Now we are going to experiment with turning some minor chords into Dominant Chords.
Dominant chords generally resolve down to a Perfect 5th. You can see an example of this in our progression via the G7 > Cmaj7 movement.
Typically in pop and rock styles of music you will only ever see a Dominant 7 chord resolving to a Major chord.
In jazz though, it is quite common to use Dominant 7 chords and resolve to chords other than the Tonic.
In this lesson we will be substituting Dm7 for a D7. The main reason this sound works is that D7 is chord 5 in the key of G. Since we are resolving to a G chord it retains much of the function that it would if we were playing in the key of G.
The only difference is that D7 would normally resolve to Gmaj7, but today we are resolving D7 to a G7. This is a trademark chord movement commonly found in Jazz and Blues styles.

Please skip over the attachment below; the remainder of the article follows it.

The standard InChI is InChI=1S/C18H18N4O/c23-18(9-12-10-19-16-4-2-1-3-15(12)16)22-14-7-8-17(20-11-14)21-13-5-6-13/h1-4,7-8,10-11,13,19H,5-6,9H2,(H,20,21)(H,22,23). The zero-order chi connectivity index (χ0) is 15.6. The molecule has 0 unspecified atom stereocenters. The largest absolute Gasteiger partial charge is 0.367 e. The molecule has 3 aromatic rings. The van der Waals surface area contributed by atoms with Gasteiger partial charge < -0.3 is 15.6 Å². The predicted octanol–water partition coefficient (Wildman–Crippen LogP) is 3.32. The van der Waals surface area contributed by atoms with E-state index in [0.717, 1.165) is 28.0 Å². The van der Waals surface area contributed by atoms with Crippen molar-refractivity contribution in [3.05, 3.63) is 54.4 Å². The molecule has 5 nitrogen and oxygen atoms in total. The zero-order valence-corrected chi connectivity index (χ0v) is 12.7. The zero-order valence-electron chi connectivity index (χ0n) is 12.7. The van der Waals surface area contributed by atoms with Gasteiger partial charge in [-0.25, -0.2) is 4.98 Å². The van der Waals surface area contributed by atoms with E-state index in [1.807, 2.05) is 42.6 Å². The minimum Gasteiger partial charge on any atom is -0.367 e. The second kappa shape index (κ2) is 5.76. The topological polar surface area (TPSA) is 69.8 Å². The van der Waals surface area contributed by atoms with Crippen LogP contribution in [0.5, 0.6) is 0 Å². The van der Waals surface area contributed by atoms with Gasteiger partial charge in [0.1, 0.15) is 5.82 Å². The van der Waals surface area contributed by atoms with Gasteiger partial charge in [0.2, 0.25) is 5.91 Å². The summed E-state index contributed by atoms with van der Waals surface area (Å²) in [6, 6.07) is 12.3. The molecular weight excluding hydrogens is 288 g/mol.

It may sound a bit odd to some people but if you listen to a bit of Jazz or Blues you will quickly begin to recognize this as one of the key factors that distinguish the Jazz/Blues language.
Anyway, there is no need to ramble on too much here. All we need to do is take the 3rd (which is a minor 3rd 'F') and raise it by one semi tone, making the 3rd of this chord an F#.
If you did not already know, we build Dominant7 chords by stacking a 'Major 3rd' - 'Perfect 5th' and 'minor 7' on the Root of the chord.
Also represented like this - R 3 5 b7
In contrast, the formula for a minor chord is - R b3 5 b7
In the video I have given you a demonstration of this chord sequence when we swap Dm7 with a D7.
Have a go at playing and listening to this new sequence.
Homework: See if you can turn Am7 (chord 6) into an A7. If you're still unsure how to do this, write out the notes of the Am7 chord, identify the 3rd and raise it by a semitone. Although I could do it for you, it will be to your benefit to begin thinking about chords and the notes within them.
Should you find yourself unable to do this, don't stress. The answers you seek will be available in the next lesson.